Visualize a world where you could drive from Fargo to Frisco without touching the steering wheel.
Picture summoning your car via remote at a crowded mall, and having it drive itself over to pick you up. Imagine your driver’s seat is a swivel chair, your dashboard a computer, a complete mobile work space ready for long road trips.
This world, the world of autonomous vehicles, is not far off, according to North Dakota native Marlo Anderson. As host of the radio talk show the Tech Ranch, a role that earned him the title the “Guru of Geek,” Anderson has reported extensively on autonomous vehicles – and even rode in one himself.
“The autonomous car is already a reality,” Anderson said. “You’re going to start seeing the vehicles this year. It’s not called autonomous features, but you have crash avoidance technology, lane keeping technology, emergency braking on its own – you’re going to see these things being added to the vehicle.”
Just the past five months, America’s largest automobile and technology companies have made major strides towards developing autonomous vehicles.
In November, Microsoft and Volvo announced a joint deal to work towards developing driverless cars. In January, GM and Lyft announced they were joining forces to create an entire national network of self-driving cars.
Google already has a fleet of self driving cars on the streets in certain cities (with some trial and error). Apple may not be far behind with the mysterious “Project Titan.” Elon Musk, of course, has said Tesla vehicles will be driving themselves in two years.
In North Dakota, Anderson and the Central North American Trade Corridor Association are paving the way for these autonomous vehicles – quite literally.
The Autonomous Friendly Corridor
Since 2014, Anderson and a small team have been working on a project called the Autonomous Friendly Corridor. The vision is to use Highway 83 as a corridor for unmanned vehicles to transport goods for commerce. The highway is over 1,885 miles long, stretching through North Dakota, South Dakota, Nebraska, Kansas, Oklahoma and Texas, even crossing into Manitoba and Mexico.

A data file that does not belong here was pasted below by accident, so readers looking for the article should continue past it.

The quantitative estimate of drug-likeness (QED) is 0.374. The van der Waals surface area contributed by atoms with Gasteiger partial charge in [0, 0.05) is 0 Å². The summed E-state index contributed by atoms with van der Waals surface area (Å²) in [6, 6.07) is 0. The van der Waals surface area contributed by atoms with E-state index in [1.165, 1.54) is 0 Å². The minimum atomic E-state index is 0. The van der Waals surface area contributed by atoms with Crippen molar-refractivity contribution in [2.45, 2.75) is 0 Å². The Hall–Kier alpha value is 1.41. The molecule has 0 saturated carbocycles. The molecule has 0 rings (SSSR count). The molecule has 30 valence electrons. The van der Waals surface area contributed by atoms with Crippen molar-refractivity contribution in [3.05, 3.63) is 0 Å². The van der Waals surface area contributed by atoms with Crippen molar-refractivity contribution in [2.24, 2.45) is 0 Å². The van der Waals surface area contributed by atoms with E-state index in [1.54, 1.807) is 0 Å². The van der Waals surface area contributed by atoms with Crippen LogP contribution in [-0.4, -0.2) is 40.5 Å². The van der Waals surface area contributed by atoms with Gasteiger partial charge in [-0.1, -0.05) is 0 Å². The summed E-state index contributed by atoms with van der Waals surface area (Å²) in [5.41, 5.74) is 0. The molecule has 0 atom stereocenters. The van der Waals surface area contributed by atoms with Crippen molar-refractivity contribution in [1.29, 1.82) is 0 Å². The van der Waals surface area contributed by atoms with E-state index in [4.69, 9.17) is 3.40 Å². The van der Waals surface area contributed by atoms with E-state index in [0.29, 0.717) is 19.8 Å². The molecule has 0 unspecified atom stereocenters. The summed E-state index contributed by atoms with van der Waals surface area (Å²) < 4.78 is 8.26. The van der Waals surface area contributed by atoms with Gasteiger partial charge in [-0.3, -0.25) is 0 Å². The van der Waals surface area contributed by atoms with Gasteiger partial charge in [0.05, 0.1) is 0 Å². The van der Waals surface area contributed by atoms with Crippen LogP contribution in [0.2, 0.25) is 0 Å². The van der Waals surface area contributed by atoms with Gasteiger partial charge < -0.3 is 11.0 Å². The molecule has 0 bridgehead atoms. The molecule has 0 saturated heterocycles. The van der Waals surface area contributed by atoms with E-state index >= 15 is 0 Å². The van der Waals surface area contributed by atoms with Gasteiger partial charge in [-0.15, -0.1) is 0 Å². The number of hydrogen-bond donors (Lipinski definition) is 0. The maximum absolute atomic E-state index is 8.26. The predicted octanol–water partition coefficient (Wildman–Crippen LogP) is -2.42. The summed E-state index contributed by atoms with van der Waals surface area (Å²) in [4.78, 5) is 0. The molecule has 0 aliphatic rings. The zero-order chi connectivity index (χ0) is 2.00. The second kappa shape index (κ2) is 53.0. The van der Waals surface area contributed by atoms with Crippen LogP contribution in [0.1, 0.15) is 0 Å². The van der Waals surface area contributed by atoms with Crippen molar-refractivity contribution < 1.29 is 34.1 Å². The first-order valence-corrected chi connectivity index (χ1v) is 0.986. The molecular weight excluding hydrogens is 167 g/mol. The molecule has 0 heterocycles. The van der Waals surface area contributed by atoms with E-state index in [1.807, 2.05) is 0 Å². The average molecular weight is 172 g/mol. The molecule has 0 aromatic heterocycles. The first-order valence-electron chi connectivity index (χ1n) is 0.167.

But unlike your average interstate, the corridor would allow for unmanned vehicles in commerce to mingle with the other drivers using the road.
There is potential too, Anderson said, for the airspace above the corridor, about 15-20 miles wide, to be designated for unmanned aerial vehicles (UAVs, or drones) in commerce as well.
Land Ports would be situated every 200 miles, he said, where the vehicles can be refueled and serviced, cargo unloaded or added, and drones can land and be serviced as well.
“It really opens up trade routes to the Hudson Bay – really moves a lot of our products in North Dakota, South Dakota, Minnesota, to north and south routes,” he said.
Currently Anderson is raising support and funds for the corridor, and has met with Congressman Cramer, Senator Heitkamp, Senator Hoeven, and Doug Burgum to discuss their interest in the project. All have been interested, he said.
A 4-billion-dollar budget
President Obama is putting federal dollars into the game as well. About four billion dollars, to be exact.
On January 14, Department of Transportation (DOT) secretary Anthony Foxx announced the President’s 2017 fiscal year budget proposal to put $3.9 billion towards developing innovation in the self-driving car industry.
The 10-year plan would include pilot programs to test “connected vehicle systems in designated corridors throughout the country, and work with industry leaders to ensure a common multistate framework for connected and autonomous vehicles,” the DOT wrote.
The proposal will also work towards creating a model policy framework for autonomous vehicles. Currently, North Dakota is among only a few states that have autonomous-car-related legislation, along with Nevada, California, Michigan, Florida, Tennessee, and Washington, D.C.
Although the proposal has not yet gone through Congress, and Anderson suspects the budget may go down after that process, backing from the government will significantly boost the advancement of projects like the Autonomous Friendly Corridor, he said.
Anderson went on to explain that there will be a competition as to which corridors will access the funding. There are only a few other similar projects in the country, like this one in Northern Virginia. The fact that the Autonomous Friendly Corridor is the most developed, deals with border control, and ties in commerce and UAVs, positions it as a likely front runner, Anderson said.
“We feel that our corridor is going to be very interesting to them and we have a head start on it already,” he said. “We think we’re very well positioned to hopefully tap into the fund and make our corridor our reality.”
“I’m hopeful that by 2020 that we’ll at least have some limited use,” he said.
Photos courtesy of Google, Marlo Anderson, and CNTCA.